Of the many works to Hermanson’s credit, the one he’s most proud of is a 1999 study on fraudulent financial reporting. Despite what was to happen in the next few years regarding Enron, Tyco and others, the study maintained that small companies were among the most likely to commit fraud, and that their doing so was consistently overlooked by the powers that be. The study made no less a body than the Securities and Exchange Commission (SEC) take notice, and its conclusions have been cited in SEC publications and eventually impacted SEC policy.
It’s not surprising that Hermanson should be a writer – his dad authored the basic accounting textbook used by most U.S. business schools. “I always envisioned an academic career path,” says Hermanson, who says he finds the entrepreneurial atmosphere at Kennesaw incredibly supportive.
Timothy Mescon, dean of the Coles College of Business at KSU, is equally pleased with Hermanson. “He’s unique in his field,” says Mescon. “There are few in the U.S. who have reached the stature he has. It’s not common for those under 40.”
Group Executive, Technology Services Division, TSYS
Tony Hodge had a bit of an edge when he helped his oldest son and various nieces and nephews fill out the forms for receiving tuition aid for college-bound students. “I know what the information is used for and how important it is to get it right,” says Hodge. “The online systems they use, we developed or interface with regularly.”
Hodge heads a team of several hundred in the new government services team for TSYS, the Columbus-based global processor of payments and transactions. His division is responsible for processing all student grant and loan disbursements in the United States – about $24 billion in student loan and grant payments in this year alone.
It’s pretty heady responsibility and one of Hodge’s greatest career challenges. “You get in a comfort zone,” says Hodge, who has been with TSYS since its founding in 1983 and steadily climbed the corporate ladder to become the company’s highest ranking minority executive. Coping with unfamiliar government regulations has nudged Hodge and his team out of that comfort zone. “We were building a new learning experience, ironically, in the field of education,” says Hodge. “You’re learning something new but you know you have the aptitude [to succeed.]”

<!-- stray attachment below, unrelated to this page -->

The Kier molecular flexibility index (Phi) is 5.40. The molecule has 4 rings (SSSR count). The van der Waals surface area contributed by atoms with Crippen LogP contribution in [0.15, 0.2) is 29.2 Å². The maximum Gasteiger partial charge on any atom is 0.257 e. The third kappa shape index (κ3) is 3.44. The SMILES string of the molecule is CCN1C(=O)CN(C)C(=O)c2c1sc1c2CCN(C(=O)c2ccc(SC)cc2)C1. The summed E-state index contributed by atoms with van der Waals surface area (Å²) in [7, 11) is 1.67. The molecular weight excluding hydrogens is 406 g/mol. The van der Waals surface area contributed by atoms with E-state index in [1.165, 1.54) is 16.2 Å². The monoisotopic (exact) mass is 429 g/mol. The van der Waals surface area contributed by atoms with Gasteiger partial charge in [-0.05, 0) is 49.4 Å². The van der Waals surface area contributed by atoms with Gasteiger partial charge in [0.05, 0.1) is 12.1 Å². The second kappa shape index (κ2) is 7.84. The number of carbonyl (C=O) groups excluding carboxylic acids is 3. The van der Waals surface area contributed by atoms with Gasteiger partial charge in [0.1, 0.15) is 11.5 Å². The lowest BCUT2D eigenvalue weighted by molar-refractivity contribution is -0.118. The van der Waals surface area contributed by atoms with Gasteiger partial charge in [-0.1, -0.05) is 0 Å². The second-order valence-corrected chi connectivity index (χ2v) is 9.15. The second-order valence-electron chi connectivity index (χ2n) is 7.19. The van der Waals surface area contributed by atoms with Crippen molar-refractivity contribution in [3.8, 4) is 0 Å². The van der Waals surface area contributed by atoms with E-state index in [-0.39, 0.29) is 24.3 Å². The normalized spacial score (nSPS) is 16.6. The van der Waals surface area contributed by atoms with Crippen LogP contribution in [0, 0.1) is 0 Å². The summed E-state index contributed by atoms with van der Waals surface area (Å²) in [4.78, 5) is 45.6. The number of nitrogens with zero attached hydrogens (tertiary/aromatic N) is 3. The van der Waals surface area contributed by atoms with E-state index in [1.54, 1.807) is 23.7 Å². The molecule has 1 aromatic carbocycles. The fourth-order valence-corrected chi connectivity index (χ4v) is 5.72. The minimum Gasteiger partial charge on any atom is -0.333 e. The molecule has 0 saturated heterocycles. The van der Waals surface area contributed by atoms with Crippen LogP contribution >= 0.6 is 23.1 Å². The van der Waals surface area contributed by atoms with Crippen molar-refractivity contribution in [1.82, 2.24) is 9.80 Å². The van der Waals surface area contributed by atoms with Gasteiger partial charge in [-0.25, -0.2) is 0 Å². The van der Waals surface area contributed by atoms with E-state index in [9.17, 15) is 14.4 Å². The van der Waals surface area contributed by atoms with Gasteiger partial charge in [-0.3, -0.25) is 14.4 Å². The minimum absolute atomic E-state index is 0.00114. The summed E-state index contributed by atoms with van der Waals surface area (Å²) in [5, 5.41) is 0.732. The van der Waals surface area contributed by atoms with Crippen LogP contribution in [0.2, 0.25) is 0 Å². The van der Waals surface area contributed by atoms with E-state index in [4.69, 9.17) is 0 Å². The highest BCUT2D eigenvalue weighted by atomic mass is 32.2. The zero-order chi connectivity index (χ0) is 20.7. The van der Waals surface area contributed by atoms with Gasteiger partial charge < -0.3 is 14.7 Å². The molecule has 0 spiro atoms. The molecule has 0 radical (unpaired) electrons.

City Manager of Avondale Estates
When Warren Hutmacher visited Marietta with a college friend one winter, he enjoyed the sunny weather that allowed them to sit on the front porch – and he dreaded going home to the snow at Ohio State to complete his master’s degree. Following graduation, Hutmacher headed back South where he landed the position of assistant to the city manager of Marietta. In his five non-consecutive years in Marietta (he spent one year in Gov. Roy Barnes’ budget office) Hutmacher worked on projects including the Gone with the Wind Museum and the Citizens Government Academy, which educated citizens about city government. “Warren would take on a project with enthusiasm and stay with it until the end, always involving the community in decision making to help ensure the project’s success,” Marietta City Manager Bill Bruton says.
Hutmacher’s successes in Marietta bode well for his position as Avondale Estates city manager, a post he has held since February. (He’s house-hunting in the community now.) “We’re embarking on a master plan to recreate downtown Avondale Estates as a showcase for services to residents,” Hutmacher says. The plan includes transforming older properties into vital entertainment venues including restaurants, shops and an ice cream parlor. Hutmacher’s goal: Avondale Estates residents should be able to get everything they need right in their own community.
R. Lawton Jordan
Attorney, McKenna, Long & Aldridge
While his classmates were going to summer camp, Lawton Jordan was going to Camp David. When your uncle is Hamilton Jordan, chief of staff for President Jimmy Carter, those opportunities just present themselves – and in Lawton’s case, leave lasting impressions.”Those are some of my earliest memories, and I just took to it,” says Jordan.
At 23 Jordan was associate director of the White House Office of Intergovernmental Affairs for Bill Clinton. He served as Southern political director for the Gore-Lieberman campaign and this year served as chief of staff to the Georgia Senate Minority Caucus. So he was a natural for McKenna, Long & Aldridge, Atlanta’s political powerbroker law firm. In his spare time Jordan co-founded Red Clay Democrats, a fundraising group created to infuse the party with youthful energy and more bucks. “Smart as hell but unassuming,” is how Savannah attorney Paul Threlkeld describes his law-school buddy.
His father is an Augusta attorney, his cousin was a Georgia Supreme Court justice. “Politics and the law were ingrained at an early age,” says Jordan. “On the other hand, my brother is a guitarist in a rock band, so there’s a little nature and a little nurture going on in our family.”